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The Hajj: keeping pilgrims safe

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(CNN) -- More than two million Muslims are converging on the holy city of Mecca in Saudi Arabia for The Hajj, Islam's annual pilgrimage to the birthplace of the Prophet Mohammad.

The ritual has in the past been plagued by fires, stampedes and occasional riots.

A stampede in 1990 killed more than 1,400 people. In 1997 high winds swept fire through a sprawling tent city killing more than 340 pilgrims and injuring 1,500.

During the last Hajj in January 2006 more than 360 pilgrims were crushed to death and hundreds injured during the stone throwing ritual.

This year three people have already died and 34 others injured when a coach carrying Hajj pilgrims from Medina to Mecca crashed in an accident.

However the Saudi Arabian authorities say they have put into place a wide range of measures aimed at averting any large scale tragedy.

And say they are prepared to handle any outbreak of sectarian violence between Sunni and Shi'ite Muslims.

The Hajj has been marred by political protests in the past. And just last month the Saudis detained over 136 foreign and Saudi militants, some of whom were posing as pilgrims, who they say were planning a series of suicide bombings.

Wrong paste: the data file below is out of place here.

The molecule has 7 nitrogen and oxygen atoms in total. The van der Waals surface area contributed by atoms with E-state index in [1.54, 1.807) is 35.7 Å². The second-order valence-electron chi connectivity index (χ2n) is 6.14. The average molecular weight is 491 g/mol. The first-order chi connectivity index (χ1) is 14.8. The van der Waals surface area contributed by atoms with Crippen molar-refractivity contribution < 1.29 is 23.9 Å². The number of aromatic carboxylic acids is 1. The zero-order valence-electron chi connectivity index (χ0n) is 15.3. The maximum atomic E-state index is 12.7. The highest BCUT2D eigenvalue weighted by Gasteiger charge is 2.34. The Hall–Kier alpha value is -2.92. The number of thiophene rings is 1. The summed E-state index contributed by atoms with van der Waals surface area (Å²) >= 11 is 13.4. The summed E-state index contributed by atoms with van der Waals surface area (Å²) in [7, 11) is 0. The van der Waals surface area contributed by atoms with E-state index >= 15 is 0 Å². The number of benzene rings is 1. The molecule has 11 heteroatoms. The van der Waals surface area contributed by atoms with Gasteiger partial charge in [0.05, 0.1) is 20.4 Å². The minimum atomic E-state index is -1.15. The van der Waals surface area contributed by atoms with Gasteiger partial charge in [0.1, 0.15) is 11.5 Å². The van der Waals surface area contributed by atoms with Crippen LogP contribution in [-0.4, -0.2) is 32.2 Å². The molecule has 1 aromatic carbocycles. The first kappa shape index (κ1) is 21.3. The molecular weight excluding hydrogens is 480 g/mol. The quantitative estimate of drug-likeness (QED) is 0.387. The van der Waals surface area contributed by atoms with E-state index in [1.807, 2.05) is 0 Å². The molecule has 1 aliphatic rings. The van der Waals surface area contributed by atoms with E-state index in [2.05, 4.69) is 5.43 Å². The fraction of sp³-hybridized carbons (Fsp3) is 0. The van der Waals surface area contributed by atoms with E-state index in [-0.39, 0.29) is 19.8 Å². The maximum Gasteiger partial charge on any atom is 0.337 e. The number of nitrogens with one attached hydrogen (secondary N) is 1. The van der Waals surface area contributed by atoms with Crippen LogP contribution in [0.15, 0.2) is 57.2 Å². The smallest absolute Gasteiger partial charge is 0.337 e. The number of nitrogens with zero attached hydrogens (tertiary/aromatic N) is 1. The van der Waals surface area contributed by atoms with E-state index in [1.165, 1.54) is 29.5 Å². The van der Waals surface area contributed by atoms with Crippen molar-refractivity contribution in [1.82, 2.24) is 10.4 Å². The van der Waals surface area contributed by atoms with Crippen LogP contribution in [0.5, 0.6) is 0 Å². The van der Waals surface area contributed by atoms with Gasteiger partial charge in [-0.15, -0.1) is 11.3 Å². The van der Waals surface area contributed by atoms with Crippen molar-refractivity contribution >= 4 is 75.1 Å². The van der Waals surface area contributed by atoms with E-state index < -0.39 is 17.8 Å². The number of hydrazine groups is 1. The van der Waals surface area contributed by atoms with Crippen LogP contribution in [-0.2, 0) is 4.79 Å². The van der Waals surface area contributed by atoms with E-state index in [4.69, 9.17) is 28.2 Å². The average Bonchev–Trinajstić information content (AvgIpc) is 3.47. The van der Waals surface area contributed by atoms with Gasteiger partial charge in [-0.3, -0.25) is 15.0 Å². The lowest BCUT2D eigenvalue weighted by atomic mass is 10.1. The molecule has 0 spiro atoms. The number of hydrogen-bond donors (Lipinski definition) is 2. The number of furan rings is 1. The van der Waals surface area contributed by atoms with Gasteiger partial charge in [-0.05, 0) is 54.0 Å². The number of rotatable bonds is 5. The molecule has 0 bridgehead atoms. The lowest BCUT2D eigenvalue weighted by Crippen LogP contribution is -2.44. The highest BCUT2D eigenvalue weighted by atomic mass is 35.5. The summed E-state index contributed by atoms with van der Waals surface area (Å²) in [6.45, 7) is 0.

Among the measures designed to combat overcrowding is the new Al Jamarat Bridge, where the stampede took place. It has been doubled in width and additional wide ramps added to try make it easier for crowds to flow freely.

Pilgrims are also being urged to carry out the stoning ritual in organized groups, not carry luggage through the crowds and if elderly or infirm, to send a proxy on their behalf.

The majority of pilgrims attending The Hajj live in a huge tented village erected outside Mecca. In the past cooking fires have raged out of control. This year the number of fireproof tents has been increased.

The Civil Defense Department is deploying more than 12,000 officers in different parts of Mecca, Mina and other holy sites. Helicopters will patrol the skies to monitor the movement of pilgrims.

To cope with medical problems, more outdoor clinics have been set up, hospital equipment updated and the number of beds increased. Officials say that more than 2,000 beds including 500 near the holy locations, 72 clinics and a fleet of 100 ambulances are available around the clock.

In an effort to tackle disease, Saudi authorities have made it compulsory for pilgrims to arrive in the Kingdom with valid Meningococcal Meningitis vaccination certificates. Pilgrims must have polio immunization certificates if they come from countries where the disease is prevalent, such as Nigeria, India and Pakistan.

The British Medical Journal (BMJ) has also suggested that the Saudi authorities should consider making influenza vaccination mandatory for the Hajj to help avert the risk of a global flu pandemic.

In a report the BMJ says one in three pilgrims are affected by respiratory problems during their stay. "Such overcrowding and continuous close contact greatly increases the spread of respiratory infections," it says.


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Over 300 pilgrims died in 2005 during the stoning ritual.

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